The average person spends more time listening than any other communication activity: 45% - 55% of our waking time. And becoming a better listener creates, in turn, a receptive ear for our own sound waves.
Julia T. Wood, communication theorist and author/editor of 24 books, coaches better listening through mindfulness: paying close attention to a person’s verbal and visual cues, and effectively understanding where they’re “coming from.”
First, focus fully on the other person (employee, colleague, etc.). Second, respond with feedback, letting them know you understand what they’re saying and how they feel about it. This dynamic promotes more complete communication. When people are assured they’re being heard and understood, they are more receptive to listening to you.
What are the barriers to effective listening?
Some may be simply situational—information overload, noisy environments, or information that’s complex and difficult to follow. Others may be internal—we may be preoccupied with a concern, make instant assumptions based on prior knowledge, or we allow some words to trigger a strong emotional response.
How to avoid obstacles to listening.
People who study effective listening can learn how to avoid these obstacles. For a great TEDx talk by William Ury, co-founder of Harvard’s Program on Negotiation, listen to his stories of candid conversations with presidents and business leaders.
An essential take-away.
Whether it’s face-to-face, or online, these same principles apply. So in today’s crowded and competing chorus of voices, the important take-away is to identify when critical listening is valuable in order to gauge information and gain understanding, to build connections, and to, in turn, be heard yourself.
Being mindful of the situation helps you know when to turn up your listening skills.
Stories matter. That’s the conclusion reached by scientists, anthropologists, and communication scholars.
Two key discoveries.
Recent findings from an extensive new study of the Agta, a contemporary population of hunter-gatherers in the Philippines, revealed two key discoveries.
One, that storytelling helps humans learn about cooperative behaviors such as the values of gender equality, friendship, and social acceptance of difference. Communities with more storytellers cooperate more readily with each other and are more successful in their work.
Two--a second key discovery: the storytellers themselves, by enhancing social cooperation, receive increased support and are rewarded by others for their contributions to group success.
What makes a "good" story?
So, how can we tell better stories and be rewarded by our audiences? After an intensive study, in the mid-1980s Annenberg professor Walter Fisher developed a helpful and simple description of a “good story.”
Fisher proposed that all meaningful human communication takes place during storytelling – and these stories are more persuasive than arguments. But to be believable, the stories must “hang together” and “ring true.”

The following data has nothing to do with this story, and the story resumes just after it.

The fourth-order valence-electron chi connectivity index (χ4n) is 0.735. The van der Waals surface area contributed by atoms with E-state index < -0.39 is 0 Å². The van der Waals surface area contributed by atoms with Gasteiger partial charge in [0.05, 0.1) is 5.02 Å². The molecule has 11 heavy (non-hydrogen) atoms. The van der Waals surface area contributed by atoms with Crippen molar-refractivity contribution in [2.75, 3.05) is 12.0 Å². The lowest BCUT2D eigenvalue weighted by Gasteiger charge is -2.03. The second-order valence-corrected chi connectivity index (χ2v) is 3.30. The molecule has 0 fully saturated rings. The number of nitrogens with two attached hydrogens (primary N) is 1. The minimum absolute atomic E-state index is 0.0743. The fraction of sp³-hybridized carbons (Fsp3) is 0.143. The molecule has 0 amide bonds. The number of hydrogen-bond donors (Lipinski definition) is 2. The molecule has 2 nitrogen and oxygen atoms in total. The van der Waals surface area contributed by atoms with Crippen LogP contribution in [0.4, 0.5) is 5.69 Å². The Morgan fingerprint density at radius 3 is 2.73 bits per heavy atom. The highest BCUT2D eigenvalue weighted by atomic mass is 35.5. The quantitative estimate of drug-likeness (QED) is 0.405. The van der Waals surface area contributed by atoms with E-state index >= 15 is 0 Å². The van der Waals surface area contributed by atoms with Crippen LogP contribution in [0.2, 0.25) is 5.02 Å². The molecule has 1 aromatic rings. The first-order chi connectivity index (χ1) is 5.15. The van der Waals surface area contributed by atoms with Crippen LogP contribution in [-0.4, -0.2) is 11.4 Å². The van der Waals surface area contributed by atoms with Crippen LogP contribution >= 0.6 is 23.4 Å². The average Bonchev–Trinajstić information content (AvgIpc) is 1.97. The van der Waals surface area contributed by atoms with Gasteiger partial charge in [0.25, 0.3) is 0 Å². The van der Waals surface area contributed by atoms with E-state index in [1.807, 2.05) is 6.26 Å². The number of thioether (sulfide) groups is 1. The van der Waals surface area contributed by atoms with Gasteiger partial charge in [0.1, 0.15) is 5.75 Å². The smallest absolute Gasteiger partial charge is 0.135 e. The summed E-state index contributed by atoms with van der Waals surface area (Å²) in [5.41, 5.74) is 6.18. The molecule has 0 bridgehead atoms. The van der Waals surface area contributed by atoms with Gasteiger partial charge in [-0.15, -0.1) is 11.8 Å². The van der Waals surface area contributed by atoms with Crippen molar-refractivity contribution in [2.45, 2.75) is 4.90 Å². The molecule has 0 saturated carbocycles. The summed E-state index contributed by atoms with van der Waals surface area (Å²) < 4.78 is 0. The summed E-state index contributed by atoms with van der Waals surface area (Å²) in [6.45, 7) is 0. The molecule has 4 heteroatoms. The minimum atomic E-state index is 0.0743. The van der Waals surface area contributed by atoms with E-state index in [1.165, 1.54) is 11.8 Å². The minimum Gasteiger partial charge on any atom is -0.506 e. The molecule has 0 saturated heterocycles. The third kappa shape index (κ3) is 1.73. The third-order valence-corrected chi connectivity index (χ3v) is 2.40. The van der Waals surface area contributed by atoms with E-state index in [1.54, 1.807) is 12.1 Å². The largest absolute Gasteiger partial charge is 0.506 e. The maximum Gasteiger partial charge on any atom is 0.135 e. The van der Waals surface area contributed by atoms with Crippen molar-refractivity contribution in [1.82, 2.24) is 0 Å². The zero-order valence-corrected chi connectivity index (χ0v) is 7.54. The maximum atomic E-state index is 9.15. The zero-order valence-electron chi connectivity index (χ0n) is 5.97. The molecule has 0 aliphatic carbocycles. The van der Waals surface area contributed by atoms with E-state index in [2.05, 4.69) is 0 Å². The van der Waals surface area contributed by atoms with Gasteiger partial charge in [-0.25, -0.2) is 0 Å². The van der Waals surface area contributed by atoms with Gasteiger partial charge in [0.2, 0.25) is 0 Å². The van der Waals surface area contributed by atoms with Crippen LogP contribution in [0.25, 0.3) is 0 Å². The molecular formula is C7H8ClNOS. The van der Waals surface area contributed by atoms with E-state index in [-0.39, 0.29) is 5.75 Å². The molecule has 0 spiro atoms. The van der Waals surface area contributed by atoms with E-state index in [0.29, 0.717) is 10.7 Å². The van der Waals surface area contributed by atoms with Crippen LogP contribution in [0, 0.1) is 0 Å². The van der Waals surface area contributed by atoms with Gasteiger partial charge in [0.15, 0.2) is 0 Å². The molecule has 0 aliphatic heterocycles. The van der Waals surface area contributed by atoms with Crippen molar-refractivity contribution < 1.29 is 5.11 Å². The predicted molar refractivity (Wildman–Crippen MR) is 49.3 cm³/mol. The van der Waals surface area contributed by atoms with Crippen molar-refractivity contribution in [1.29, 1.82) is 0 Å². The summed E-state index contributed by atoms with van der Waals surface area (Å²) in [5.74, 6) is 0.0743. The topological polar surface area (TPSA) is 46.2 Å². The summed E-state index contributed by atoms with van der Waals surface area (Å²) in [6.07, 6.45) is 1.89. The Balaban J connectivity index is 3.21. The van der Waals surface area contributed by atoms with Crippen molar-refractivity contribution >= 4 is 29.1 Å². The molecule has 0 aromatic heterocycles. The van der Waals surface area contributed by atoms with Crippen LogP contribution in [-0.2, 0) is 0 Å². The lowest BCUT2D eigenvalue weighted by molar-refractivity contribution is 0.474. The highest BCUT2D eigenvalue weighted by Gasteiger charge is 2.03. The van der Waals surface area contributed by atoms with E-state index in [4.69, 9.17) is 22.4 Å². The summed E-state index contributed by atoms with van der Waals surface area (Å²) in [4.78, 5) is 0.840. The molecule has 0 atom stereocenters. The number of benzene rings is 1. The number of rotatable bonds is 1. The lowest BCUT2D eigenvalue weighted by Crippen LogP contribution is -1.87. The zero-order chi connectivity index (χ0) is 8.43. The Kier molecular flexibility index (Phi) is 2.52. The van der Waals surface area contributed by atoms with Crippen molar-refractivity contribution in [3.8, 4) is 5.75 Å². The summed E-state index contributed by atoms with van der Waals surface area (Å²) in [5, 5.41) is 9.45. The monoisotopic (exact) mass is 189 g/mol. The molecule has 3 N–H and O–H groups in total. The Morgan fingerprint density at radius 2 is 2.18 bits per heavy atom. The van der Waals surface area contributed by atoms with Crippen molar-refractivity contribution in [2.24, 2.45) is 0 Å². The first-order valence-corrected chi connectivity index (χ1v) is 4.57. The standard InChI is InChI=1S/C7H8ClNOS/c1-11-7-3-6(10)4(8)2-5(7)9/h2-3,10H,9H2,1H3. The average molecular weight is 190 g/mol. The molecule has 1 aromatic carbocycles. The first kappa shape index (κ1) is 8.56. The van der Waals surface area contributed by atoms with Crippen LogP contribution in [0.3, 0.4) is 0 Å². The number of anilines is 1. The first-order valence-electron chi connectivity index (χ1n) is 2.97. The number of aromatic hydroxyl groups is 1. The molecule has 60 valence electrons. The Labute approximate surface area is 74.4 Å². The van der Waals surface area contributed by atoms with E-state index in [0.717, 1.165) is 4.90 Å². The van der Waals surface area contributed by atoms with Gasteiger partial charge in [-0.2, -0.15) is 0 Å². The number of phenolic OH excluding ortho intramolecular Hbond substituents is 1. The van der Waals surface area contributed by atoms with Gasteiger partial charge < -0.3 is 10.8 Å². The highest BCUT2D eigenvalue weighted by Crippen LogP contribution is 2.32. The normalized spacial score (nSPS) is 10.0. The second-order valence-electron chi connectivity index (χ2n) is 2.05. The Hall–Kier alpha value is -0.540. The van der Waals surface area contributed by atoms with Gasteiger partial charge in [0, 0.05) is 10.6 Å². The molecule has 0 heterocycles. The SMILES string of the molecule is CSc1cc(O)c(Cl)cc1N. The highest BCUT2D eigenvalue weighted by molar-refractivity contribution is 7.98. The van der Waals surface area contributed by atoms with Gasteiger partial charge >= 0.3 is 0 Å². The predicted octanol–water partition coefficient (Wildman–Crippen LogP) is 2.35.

It hangs together & rings true.
When a story “hangs together,” it is constructed with the known elements of story: reliable characters, a setting, and a believable plot. This lets listeners relate it to comparable stories they already know to be true, and they find it dependable.
When a story “rings true,” it carries values that connect with readers’ own values, giving the story the power to influence their beliefs.
Check out City Girl Coffee Company for a contemporary example of good storytelling that hangs together and rings true with its intended audience. With bold pink graphics, it tells a story of sustainability and social responsibility for women coffee workers. Illustrated with visual evidence, it facilitates and encourages its targeted audience of women coffee drinkers to act on their values as conscious consumers.
Good PR writing starts with research and an understanding of how the process of communication works. Your research should make you a near expert about your topic, your reading audience, and your PR goal (Inform? Entertain? Influence attitudes? Encourage behavior?).
Have fresh information.
You must know enough about your audience that your words will be interesting, useful, helpful, and motivating. Even if you know a lot about your topic at the start, you still should find out ‘what’s new.’ With our 24/7 information cycle, some strategic searches will ensure you’ve found credible and insightful news and not just hobbyists' blogs.
Know your audience.
Understanding your readers allows you to write concisely and effectively. Who are you writing to and for what purpose? What do they know already and what do they need to know? What are your goals?
In most writing for PR, providing the 5W’s and H upfront – who, what, when, where, why, and how – gives readers enough critical information and encourages them to read on. The facts, themes, words you choose to use will help increase interest and engagement. That's called "framing" - how journalists and PR writers selectively use content that tells a story in a certain way, emotive, visually stimulating, etc. to appeal to readers and clearly make intentional points.